While on our Ireland road-trip, we made sure to spend one night in Belfast in order to visit the Titanic Museum and see some of the sights. Unfortunately, it was the coldest and rainiest day that we spent in Ireland and so we didn’t get that great of pictures. But we did have a nice time at the Titanic Museum and saw most of the highlights.
If you’re traveling between Dublin and Belfast, we have to recommend a couple of stops. First, the Bru Na Boinne UN historical site is situated between the two cities. We didn’t have time to stop at Bru Na Boinne, and instead tried to stop at the Dowth hill which is the only hill of the 3 that is outside of the complex and doesn’t require a ticket. Unfortunately, we had a hard time even finding the hill, and a place to park, so it ended up being a dud of a stop. If you want to see the hills, just plan an extra day for your visit, that’s what we plan to do next time because we were disappointed to miss it.
Another stop between Dublin and Belfast is the cemetery that is home to the Monasterboice High Crosses. They are only about a 5 minute detour from the M1 highway and are actually quite picturesque. It was a bit unnerving to see the signs about pickpockets in this area, but in January we had the entire cemetery to ourselves and didn’t have any issues.
Unique to Belfast:
- Titanic Museum
- Peace Walls
- CS Lewis Square
- Albert Memorial Clock
- Crumlin Road Gaol
- Belfast Castle
Titanic Museum – The Titanic was built right in downtown Belfast in the exact spot where the Titanic Museum now stands. We visited the Titanic Museum and were quite impressed. It is a very new museum and is built to be very interactive and modern. The museum is about 6 floors which you start at the top of and make your way downstairs learning all about the history of the city of Belfast and how it became a ship building center, you ride in a car and see what it was like for the workers building the ship, you see replicas of the Titanic’s staterooms, and of course, learn all about the iceberg warnings. One part of the tour particularly stuck out in my mind. At the end, there was a place where you stood over glass windows and looked down at the image of the Titanic as it appears lying on the ocean floor. It was haunting and also fascinating to see the debris and damage caused by the ocean. We highly recommend. If you have time, you should also stop next door to tour the SS Nomadic. The Nomadic is the last surviving ship of the White Star Line and actually served as tender for the Titanic. Therefore it was originally designed to match the Titanic in color and style. After the Titanic sank, it had a very colorful history before being returned to the Titanic Museum for restoration. (Don’t I look fancy on the stairs of the Nomadic? I was making a grand entrance.)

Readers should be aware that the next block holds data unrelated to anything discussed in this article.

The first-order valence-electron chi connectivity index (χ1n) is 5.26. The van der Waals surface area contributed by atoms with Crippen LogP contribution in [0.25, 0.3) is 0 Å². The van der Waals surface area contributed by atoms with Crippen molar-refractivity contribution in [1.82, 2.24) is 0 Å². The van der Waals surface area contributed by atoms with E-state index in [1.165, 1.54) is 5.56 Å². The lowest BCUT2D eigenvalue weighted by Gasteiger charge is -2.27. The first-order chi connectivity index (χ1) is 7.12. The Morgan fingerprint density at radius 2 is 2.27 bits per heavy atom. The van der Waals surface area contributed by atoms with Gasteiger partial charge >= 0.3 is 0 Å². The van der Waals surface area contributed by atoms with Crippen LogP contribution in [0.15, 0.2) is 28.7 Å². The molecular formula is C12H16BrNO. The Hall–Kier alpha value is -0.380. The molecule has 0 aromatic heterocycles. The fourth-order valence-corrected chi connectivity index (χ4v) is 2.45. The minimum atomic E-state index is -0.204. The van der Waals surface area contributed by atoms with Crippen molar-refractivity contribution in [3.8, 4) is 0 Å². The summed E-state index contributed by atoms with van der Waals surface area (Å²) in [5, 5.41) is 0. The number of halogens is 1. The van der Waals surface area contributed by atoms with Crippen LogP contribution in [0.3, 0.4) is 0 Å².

Admire the Peace Walls – Another part of Belfast which I think is worth visiting is the Peace Walls. We bravely managed to drive to see some (it was our 1st day renting a car in Ireland and we were newbies at driving on the left). Unfortunately my pictures aren’t that great because it was pouring rain (see at right), but I thought they were fascinating. It’s so interesting how these simple walls helped keep the violence down between conflicting neighbors. And this all happened really recently in history. Another reason the Peace Walls should be high on your list is because they aren’t supposed to be up for much longer. There is a current effort underway to take them all down over the next few years. If you are really interested, there are tours and taxis that will take you around Belfast to show you the best artwork.